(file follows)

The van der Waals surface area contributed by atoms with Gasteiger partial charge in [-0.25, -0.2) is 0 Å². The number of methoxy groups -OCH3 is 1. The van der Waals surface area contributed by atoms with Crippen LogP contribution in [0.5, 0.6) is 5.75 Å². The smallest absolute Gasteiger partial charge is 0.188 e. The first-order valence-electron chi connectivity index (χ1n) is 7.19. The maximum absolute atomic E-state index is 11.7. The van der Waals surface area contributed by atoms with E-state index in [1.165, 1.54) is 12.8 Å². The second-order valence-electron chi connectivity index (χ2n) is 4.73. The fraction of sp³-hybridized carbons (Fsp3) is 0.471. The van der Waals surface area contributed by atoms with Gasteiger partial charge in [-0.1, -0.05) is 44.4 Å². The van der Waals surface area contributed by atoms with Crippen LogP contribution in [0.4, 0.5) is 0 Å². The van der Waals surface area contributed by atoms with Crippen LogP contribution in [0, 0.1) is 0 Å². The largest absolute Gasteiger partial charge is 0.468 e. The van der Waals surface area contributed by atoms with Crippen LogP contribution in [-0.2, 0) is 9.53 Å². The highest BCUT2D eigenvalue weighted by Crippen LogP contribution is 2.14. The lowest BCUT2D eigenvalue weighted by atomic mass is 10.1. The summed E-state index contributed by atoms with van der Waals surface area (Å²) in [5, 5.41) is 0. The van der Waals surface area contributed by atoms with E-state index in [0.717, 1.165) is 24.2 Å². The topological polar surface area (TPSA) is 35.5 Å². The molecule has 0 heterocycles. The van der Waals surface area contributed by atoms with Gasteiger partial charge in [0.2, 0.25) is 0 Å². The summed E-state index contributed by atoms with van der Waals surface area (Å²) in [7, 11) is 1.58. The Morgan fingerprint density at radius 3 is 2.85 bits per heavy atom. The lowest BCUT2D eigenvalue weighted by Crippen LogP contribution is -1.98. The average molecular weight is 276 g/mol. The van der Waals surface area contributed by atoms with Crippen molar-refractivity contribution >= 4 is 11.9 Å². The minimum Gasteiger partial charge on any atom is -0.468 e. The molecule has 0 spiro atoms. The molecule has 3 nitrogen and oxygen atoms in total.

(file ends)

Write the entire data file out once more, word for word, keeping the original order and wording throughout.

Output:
The van der Waals surface area contributed by atoms with Gasteiger partial charge in [-0.25, -0.2) is 0 Å². The number of methoxy groups -OCH3 is 1. The van der Waals surface area contributed by atoms with Crippen LogP contribution in [0.5, 0.6) is 5.75 Å². The smallest absolute Gasteiger partial charge is 0.188 e. The first-order valence-electron chi connectivity index (χ1n) is 7.19. The maximum absolute atomic E-state index is 11.7. The van der Waals surface area contributed by atoms with E-state index in [1.165, 1.54) is 12.8 Å². The second-order valence-electron chi connectivity index (χ2n) is 4.73. The fraction of sp³-hybridized carbons (Fsp3) is 0.471. The van der Waals surface area contributed by atoms with Gasteiger partial charge in [-0.1, -0.05) is 44.4 Å². The van der Waals surface area contributed by atoms with Crippen LogP contribution in [0.4, 0.5) is 0 Å². The van der Waals surface area contributed by atoms with Crippen LogP contribution in [0, 0.1) is 0 Å². The largest absolute Gasteiger partial charge is 0.468 e. The van der Waals surface area contributed by atoms with Crippen LogP contribution in [-0.2, 0) is 9.53 Å². The highest BCUT2D eigenvalue weighted by Crippen LogP contribution is 2.14. The lowest BCUT2D eigenvalue weighted by atomic mass is 10.1. The summed E-state index contributed by atoms with van der Waals surface area (Å²) in [5, 5.41) is 0. The van der Waals surface area contributed by atoms with E-state index in [0.717, 1.165) is 24.2 Å². The topological polar surface area (TPSA) is 35.5 Å². The molecule has 0 heterocycles. The van der Waals surface area contributed by atoms with Gasteiger partial charge in [0.2, 0.25) is 0 Å². The summed E-state index contributed by atoms with van der Waals surface area (Å²) in [7, 11) is 1.58. The Morgan fingerprint density at radius 3 is 2.85 bits per heavy atom. The lowest BCUT2D eigenvalue weighted by Crippen LogP contribution is -1.98. The average molecular weight is 276 g/mol. The van der Waals surface area contributed by atoms with Crippen molar-refractivity contribution >= 4 is 11.9 Å². The minimum Gasteiger partial charge on any atom is -0.468 e. The molecule has 0 spiro atoms. The molecule has 3 nitrogen and oxygen atoms in total.